2. 50 % of the load at which the total settlement equals 10% of pile diameter
Pile driving equipment
 Piles are commonly driven by means of hammer or occasionally by a vibratory force
 The hammer operates between a pair of parallel guides suspended on a standard
lifting crane.
Impact hammer
• Steam hammers contain a ram lifted by steam pressure and allowed to fall by gravity
with or without the assistance of steam pressure.
• If the fall is due to gravity alone, the hammer is called single acting as shown in Figure.
• If steam pressure adds to the energy, the hammer is called double acting.
• The ram as shown in fig. 1 strikes a hammer cushion position in the base of the
• The original purpose of the cushion was to prolong the life of the hammer by reducing
impact stresses.
Figure. 1
Pile driving equipment Continue …
 In other hammers the ram strike directly on the base of the anvil.
 The top of the pile itself is protected by a drive head suspended from the base of the
hammer and fitted to the dimensions of the pile.
 Between the drive head and the pile, may also be inserted pile cushion.
 These various elements not only protect the top of the pile from local overstress, but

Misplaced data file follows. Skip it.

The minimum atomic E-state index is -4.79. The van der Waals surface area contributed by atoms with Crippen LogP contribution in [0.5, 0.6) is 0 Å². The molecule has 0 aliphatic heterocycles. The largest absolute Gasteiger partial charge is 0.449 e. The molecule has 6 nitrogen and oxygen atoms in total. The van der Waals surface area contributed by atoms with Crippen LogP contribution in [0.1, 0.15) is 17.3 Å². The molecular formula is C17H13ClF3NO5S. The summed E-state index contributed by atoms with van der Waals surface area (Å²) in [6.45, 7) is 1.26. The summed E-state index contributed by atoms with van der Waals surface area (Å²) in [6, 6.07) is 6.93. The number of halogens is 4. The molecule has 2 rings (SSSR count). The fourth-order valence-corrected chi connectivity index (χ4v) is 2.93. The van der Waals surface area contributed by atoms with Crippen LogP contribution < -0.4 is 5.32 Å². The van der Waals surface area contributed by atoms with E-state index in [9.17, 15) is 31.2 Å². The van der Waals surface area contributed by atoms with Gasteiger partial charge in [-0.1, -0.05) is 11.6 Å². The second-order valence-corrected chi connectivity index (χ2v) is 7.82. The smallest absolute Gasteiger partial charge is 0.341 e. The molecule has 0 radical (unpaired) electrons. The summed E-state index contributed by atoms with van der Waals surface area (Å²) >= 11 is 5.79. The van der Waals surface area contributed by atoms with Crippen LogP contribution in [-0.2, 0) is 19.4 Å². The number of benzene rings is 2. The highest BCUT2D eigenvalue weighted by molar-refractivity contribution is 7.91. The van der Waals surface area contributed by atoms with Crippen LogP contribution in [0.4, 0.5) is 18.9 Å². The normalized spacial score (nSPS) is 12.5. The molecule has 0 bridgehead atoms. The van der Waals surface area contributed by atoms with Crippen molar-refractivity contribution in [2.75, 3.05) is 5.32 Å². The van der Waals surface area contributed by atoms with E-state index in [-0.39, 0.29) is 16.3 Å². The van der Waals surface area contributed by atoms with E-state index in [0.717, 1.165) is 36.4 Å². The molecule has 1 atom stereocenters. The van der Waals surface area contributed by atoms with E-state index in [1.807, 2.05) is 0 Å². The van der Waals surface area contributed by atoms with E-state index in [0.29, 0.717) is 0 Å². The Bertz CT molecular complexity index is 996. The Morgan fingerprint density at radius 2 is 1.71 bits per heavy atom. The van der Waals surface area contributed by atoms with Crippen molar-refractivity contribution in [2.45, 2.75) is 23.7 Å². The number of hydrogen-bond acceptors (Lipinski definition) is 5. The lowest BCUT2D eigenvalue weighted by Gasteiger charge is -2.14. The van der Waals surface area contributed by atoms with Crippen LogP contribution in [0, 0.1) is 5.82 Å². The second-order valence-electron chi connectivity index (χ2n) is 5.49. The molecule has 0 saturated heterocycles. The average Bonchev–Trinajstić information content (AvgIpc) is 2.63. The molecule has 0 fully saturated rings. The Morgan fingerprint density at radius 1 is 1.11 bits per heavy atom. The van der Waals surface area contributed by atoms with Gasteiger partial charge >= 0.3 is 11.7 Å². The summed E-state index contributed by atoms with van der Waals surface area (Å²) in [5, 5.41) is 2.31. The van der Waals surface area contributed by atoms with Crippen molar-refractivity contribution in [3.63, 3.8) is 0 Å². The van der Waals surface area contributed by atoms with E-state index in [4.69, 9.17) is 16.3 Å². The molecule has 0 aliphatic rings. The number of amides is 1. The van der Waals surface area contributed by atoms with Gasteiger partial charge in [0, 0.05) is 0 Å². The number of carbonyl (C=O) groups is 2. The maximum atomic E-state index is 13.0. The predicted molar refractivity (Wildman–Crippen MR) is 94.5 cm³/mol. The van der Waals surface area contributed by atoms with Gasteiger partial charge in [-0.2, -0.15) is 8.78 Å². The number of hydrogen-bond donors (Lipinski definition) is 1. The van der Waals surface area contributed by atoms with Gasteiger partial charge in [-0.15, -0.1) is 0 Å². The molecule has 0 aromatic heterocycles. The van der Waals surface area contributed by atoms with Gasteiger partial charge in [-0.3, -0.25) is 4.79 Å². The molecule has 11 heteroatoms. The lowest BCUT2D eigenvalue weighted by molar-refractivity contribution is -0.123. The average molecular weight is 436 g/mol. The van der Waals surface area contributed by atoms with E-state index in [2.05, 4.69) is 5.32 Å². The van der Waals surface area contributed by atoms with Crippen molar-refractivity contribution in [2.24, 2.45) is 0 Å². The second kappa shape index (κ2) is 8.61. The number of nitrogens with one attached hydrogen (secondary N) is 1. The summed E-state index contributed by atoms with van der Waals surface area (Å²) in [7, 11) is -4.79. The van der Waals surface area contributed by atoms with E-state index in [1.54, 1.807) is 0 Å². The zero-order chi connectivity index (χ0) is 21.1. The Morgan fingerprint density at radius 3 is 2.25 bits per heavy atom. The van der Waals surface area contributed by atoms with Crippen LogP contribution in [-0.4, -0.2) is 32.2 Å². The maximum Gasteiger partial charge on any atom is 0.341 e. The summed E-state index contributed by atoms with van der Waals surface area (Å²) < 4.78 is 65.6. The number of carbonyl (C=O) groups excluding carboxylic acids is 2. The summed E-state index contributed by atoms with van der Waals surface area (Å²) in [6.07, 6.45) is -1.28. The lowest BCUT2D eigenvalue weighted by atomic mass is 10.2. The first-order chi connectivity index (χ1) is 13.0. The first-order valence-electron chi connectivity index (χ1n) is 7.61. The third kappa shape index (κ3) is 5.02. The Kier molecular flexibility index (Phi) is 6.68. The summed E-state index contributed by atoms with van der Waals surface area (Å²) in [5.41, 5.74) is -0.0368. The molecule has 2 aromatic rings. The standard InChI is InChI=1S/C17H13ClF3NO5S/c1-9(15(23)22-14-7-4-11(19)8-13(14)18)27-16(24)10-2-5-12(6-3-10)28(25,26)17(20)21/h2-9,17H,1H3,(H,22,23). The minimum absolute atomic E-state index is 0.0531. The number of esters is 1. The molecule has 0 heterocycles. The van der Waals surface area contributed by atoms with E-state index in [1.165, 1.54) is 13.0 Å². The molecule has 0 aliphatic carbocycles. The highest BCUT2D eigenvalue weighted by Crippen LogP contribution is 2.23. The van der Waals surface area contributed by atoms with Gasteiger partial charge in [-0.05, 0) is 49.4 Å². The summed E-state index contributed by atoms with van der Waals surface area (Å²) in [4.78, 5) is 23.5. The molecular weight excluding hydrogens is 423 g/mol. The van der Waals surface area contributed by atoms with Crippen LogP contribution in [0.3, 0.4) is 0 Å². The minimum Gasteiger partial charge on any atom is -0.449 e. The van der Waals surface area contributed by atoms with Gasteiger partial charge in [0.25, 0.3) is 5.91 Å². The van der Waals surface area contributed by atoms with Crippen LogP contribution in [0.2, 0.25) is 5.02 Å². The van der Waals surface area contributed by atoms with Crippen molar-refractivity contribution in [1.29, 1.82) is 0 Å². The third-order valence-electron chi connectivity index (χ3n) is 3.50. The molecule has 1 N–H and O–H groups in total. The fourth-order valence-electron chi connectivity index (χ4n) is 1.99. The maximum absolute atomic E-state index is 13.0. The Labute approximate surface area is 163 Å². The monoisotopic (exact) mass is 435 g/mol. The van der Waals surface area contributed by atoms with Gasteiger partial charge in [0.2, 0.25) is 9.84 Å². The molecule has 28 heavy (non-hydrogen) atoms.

have a significant influence on the stress waves developed in the pile during driving.
 The selection of suitable cushion affects the driving characteristics of a pile, the depth
to which it can be driven and to some extent, its load carrying capacity
Diesel hammers
 Are of two types : open ended and close ended as shown in fig. 2
 The ram of either types is lifted by explosion of fuel and compressive gas in a
chamber between the bottom of the ram and an anvil block in the base of the
 In the open ended hammers, the ram falls by gravity and delivers energy to the
anvil by direct impact.
 As it descends, however, fuel is injected into the space, known as combustion
chamber, between the ram and the anvil.
 At approximately the instant of impact, the fuel ignites and again lifts the ram.